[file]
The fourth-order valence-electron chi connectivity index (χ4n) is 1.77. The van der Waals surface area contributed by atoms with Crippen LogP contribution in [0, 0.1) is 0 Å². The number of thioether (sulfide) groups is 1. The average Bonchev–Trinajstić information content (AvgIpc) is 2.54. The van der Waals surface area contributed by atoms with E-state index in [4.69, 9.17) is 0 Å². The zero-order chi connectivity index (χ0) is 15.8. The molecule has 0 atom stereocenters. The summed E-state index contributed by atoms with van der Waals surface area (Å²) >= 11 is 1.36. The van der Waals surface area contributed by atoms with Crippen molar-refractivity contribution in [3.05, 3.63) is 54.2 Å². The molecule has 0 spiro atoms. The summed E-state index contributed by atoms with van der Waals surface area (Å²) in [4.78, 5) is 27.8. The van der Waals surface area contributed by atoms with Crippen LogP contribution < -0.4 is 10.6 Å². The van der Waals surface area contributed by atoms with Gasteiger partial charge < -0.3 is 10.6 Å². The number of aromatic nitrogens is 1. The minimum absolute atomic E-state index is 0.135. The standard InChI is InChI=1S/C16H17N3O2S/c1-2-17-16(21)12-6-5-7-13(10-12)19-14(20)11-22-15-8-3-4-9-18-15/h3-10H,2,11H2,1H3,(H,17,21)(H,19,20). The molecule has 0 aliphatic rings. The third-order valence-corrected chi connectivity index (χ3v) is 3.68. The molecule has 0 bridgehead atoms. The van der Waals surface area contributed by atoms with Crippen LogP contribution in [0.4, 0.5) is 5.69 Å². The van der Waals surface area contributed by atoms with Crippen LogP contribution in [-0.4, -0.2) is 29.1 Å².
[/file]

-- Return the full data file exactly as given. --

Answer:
The fourth-order valence-electron chi connectivity index (χ4n) is 1.77. The van der Waals surface area contributed by atoms with Crippen LogP contribution in [0, 0.1) is 0 Å². The number of thioether (sulfide) groups is 1. The average Bonchev–Trinajstić information content (AvgIpc) is 2.54. The van der Waals surface area contributed by atoms with E-state index in [4.69, 9.17) is 0 Å². The zero-order chi connectivity index (χ0) is 15.8. The molecule has 0 atom stereocenters. The summed E-state index contributed by atoms with van der Waals surface area (Å²) >= 11 is 1.36. The van der Waals surface area contributed by atoms with Crippen molar-refractivity contribution in [3.05, 3.63) is 54.2 Å². The molecule has 0 spiro atoms. The summed E-state index contributed by atoms with van der Waals surface area (Å²) in [4.78, 5) is 27.8. The van der Waals surface area contributed by atoms with Crippen LogP contribution < -0.4 is 10.6 Å². The van der Waals surface area contributed by atoms with Gasteiger partial charge < -0.3 is 10.6 Å². The number of aromatic nitrogens is 1. The minimum absolute atomic E-state index is 0.135. The standard InChI is InChI=1S/C16H17N3O2S/c1-2-17-16(21)12-6-5-7-13(10-12)19-14(20)11-22-15-8-3-4-9-18-15/h3-10H,2,11H2,1H3,(H,17,21)(H,19,20). The molecule has 0 aliphatic rings. The third-order valence-corrected chi connectivity index (χ3v) is 3.68. The molecule has 0 bridgehead atoms. The van der Waals surface area contributed by atoms with Crippen LogP contribution in [0.4, 0.5) is 5.69 Å². The van der Waals surface area contributed by atoms with Crippen LogP contribution in [-0.4, -0.2) is 29.1 Å².